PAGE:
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Disorders of the Pericardium (Outer Lining of the Heart)


Pericarditis is a swelling and irritation of the pericardium which is a thin sac-like membrane surrounding the heart. It can be also explained as an inflammation and the pericardium usually looks red and swollen in this condition. Pericarditis is usually acute and it develops suddenly and may last up to several months. Pericarditis can be differentiated in two ways: Acute pericarditis and chronic pericarditis. Acute pericarditis usually lasts less than a few weeks. The pain of acute pericarditis may travel into the left shoulder and neck and intensifies when lying down or inhale deeply. Chronic pericarditis is associated with chronic inflammation which results in fluid around the heart leading to a condition known as pericardial effusion. Chronic pericarditis usually lasts six months or longer.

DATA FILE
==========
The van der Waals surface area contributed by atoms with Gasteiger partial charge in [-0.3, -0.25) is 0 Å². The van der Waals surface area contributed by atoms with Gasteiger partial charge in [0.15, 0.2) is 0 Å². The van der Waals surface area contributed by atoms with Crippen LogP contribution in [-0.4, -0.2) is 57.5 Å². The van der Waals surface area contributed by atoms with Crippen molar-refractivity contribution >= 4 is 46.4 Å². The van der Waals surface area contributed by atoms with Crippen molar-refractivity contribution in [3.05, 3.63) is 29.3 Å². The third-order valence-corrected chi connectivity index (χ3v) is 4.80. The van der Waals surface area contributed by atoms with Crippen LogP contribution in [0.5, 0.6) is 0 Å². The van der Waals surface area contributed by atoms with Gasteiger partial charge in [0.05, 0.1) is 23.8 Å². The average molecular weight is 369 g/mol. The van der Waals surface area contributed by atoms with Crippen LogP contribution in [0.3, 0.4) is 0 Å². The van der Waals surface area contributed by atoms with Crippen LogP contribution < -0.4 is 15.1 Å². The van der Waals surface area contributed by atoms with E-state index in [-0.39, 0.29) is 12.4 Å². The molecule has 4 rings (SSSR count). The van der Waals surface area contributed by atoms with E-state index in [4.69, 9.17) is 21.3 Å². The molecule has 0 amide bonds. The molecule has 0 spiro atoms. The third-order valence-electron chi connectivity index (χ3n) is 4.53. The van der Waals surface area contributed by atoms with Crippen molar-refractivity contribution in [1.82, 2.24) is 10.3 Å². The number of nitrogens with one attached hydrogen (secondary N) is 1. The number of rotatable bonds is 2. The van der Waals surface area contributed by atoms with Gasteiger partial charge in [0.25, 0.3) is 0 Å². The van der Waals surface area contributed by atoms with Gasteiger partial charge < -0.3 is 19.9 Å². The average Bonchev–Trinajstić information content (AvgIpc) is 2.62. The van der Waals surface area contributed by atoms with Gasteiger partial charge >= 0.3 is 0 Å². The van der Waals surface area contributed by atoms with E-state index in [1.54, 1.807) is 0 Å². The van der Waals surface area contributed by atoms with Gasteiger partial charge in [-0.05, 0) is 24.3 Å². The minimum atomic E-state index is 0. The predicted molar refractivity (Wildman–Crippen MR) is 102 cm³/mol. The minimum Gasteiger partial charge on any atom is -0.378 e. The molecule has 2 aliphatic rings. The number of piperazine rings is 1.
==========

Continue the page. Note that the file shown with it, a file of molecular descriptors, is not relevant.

Symptoms of pericarditis include

  • Acute chest pain over the center or left side of the chest
  • Shortness of breath while lying down.
  • Low-grade fever
  • Feeling of weakness, fatigue
  • Dry cough
  • Abdominal or leg swelling

Causes of pericarditis are

  • Viral infection
  • Heart attack or heart surgery
  • Systemic inflammatory disorders.
  • Trauma caused by an accident.
  • Other health disorders like kidney failure, AIDS, tuberculosis and cancer.
  • Certain medications.

Treatments for Pericarditis are

  • Colchicine (Colcrys): This drug reduces the length of pericarditis symptoms and decrease the risk that the condition recurring.
  • Pericardiocentesis: In this procedure, a sterile needle or a catheter is used to remove and drain excess fluid from the pericardial cavity.
  • Pericardiectomy: It is a surgical procedure in which the entire pericardium that has become rigid, making it hard for the heart to pump is removed.